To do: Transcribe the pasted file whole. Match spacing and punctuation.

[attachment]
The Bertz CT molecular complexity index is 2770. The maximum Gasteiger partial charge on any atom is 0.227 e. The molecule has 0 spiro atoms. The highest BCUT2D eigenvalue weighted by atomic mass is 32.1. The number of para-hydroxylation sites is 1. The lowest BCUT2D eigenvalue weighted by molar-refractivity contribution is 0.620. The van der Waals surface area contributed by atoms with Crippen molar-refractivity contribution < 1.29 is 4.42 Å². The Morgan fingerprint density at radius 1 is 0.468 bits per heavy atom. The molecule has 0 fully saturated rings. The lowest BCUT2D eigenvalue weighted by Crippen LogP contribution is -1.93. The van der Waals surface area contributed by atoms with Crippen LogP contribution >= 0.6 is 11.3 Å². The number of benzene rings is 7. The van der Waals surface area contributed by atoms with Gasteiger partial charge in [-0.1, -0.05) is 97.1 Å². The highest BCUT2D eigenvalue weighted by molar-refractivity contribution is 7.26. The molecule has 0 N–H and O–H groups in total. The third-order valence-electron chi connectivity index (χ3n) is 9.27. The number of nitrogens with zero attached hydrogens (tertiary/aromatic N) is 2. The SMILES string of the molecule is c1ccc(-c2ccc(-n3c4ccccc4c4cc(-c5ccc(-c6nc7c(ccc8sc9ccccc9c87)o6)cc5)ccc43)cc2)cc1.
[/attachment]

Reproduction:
The Bertz CT molecular complexity index is 2770. The maximum Gasteiger partial charge on any atom is 0.227 e. The molecule has 0 spiro atoms. The highest BCUT2D eigenvalue weighted by atomic mass is 32.1. The number of para-hydroxylation sites is 1. The lowest BCUT2D eigenvalue weighted by molar-refractivity contribution is 0.620. The van der Waals surface area contributed by atoms with Crippen molar-refractivity contribution < 1.29 is 4.42 Å². The Morgan fingerprint density at radius 1 is 0.468 bits per heavy atom. The molecule has 0 fully saturated rings. The lowest BCUT2D eigenvalue weighted by Crippen LogP contribution is -1.93. The van der Waals surface area contributed by atoms with Crippen LogP contribution >= 0.6 is 11.3 Å². The number of benzene rings is 7. The van der Waals surface area contributed by atoms with Gasteiger partial charge in [-0.1, -0.05) is 97.1 Å². The highest BCUT2D eigenvalue weighted by molar-refractivity contribution is 7.26. The molecule has 0 N–H and O–H groups in total. The third-order valence-electron chi connectivity index (χ3n) is 9.27. The number of nitrogens with zero attached hydrogens (tertiary/aromatic N) is 2. The SMILES string of the molecule is c1ccc(-c2ccc(-n3c4ccccc4c4cc(-c5ccc(-c6nc7c(ccc8sc9ccccc9c87)o6)cc5)ccc43)cc2)cc1.